1  
Reply Thu 11 Feb, 2016 08:38 am
@Leadfoot,
Yeah, she was drinking in the house and leaving her soon up in the living room all day while she would sleep and get drunk. We found the bottles and cans and that's when I told her the deadline.

I know and that's what scares me. It almost seems like my wife has a savior complex at the expense of me, and that's scary.
0 Replies
 
jespah
 
  3  
Reply Thu 11 Feb, 2016 10:18 am
@Dtothebook,
Ah, that's a lot more information, thank you.

Yeah, whew, I see where this is problematic.

Of course you don't have to enable your sister, and your wife needs to stop doing that. If she won't, perhaps Al-Anon could assist? I think a lot of people feel they can somehow 'fix' alcoholics and addicts but they generally can't. And that fixing impulse tears the family apart.

To help your nephew? Of course. That's a no-brainer. He deserves to grow up in a safe, happy environment. Do what you can for him, of course. That's not a question. If your wife wants to exercise her savior impulses, perhaps she should do so with him.

And you don't need to check up on your sister at work. Can you talk to her supervisor? You don't need to explain the entire situation and you don't have to throw your sister under the bus. Just something like, I dunno, "She has issues and we are trying to help her get back on her feet. We really appreciate you hiring her."

Period. And let the supervisor read between the lines, that maybe the resume was fluffed up a bit by you and your wife but that's the situation. You don't talk about addiction. You just say issues and leave it at that - everybody's got issues so that's not news. It confirms a little of what the supervisor is likely already suspecting, anyway. It also lets you off the hook. E. g. you're trying but your sister is a big girl and you will not be her safety net.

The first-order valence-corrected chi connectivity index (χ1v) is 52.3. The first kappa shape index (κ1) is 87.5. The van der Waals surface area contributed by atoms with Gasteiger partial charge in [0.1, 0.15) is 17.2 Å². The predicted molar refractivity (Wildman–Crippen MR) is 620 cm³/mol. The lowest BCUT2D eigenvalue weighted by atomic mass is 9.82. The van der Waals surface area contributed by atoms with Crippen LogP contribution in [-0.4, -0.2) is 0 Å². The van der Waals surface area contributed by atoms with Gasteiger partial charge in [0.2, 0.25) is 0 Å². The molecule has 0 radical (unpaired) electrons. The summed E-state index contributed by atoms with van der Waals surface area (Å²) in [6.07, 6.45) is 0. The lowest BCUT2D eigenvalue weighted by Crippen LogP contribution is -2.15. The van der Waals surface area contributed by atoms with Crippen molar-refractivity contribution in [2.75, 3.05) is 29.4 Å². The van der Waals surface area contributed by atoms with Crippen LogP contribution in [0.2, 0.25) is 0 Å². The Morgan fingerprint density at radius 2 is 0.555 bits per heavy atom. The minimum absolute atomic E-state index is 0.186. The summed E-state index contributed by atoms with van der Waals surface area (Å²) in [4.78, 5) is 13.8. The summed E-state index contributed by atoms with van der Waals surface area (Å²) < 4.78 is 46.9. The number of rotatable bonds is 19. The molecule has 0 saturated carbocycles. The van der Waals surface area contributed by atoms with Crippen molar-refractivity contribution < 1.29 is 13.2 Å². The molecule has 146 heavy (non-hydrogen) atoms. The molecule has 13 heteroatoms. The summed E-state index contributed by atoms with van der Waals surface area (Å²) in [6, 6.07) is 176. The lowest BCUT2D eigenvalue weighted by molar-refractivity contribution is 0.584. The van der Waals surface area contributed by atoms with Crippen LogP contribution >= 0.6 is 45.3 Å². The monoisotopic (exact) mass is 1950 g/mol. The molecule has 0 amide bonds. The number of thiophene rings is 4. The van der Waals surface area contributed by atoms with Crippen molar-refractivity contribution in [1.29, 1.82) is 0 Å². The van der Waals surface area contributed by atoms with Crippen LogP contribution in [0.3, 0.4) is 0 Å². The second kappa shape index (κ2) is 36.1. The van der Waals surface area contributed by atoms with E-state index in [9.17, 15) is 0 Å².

I can see this is hard, and you certainly need a stable partnership and a united front with this. Will your wife go to family therapy or Al-Anon with you, perhaps? Maybe Al-Anon, in a group setting, where it's not all on her. It's worth a shot.

In the meantime, March 1st is, thank God, less than 20 days away.
0 Replies
 
MadHouse
 
  -1  
Reply Wed 9 Mar, 2016 04:32 pm
@Dtothebook,
Hi, i hope you have worked things out with your wife. If not here some Bible based advice on how to solve problems in a marriage:

Follow this counsel:
“Have intense love for one another, because love covers a multitude of sins.”—1 Peter 4:8

As you and your mate start your life together, various problems will arise. They may result from differences in how each of you thinks, feels, and approaches life. Or problems may come from outside sources and unexpected events.

It can be tempting to avoid reality, but we are advised in the Bible to face our problems. (Matthew 5:23, 24) You will find the best solutions to your problems by applying Bible principles.

1 DISCUSS THE PROBLEM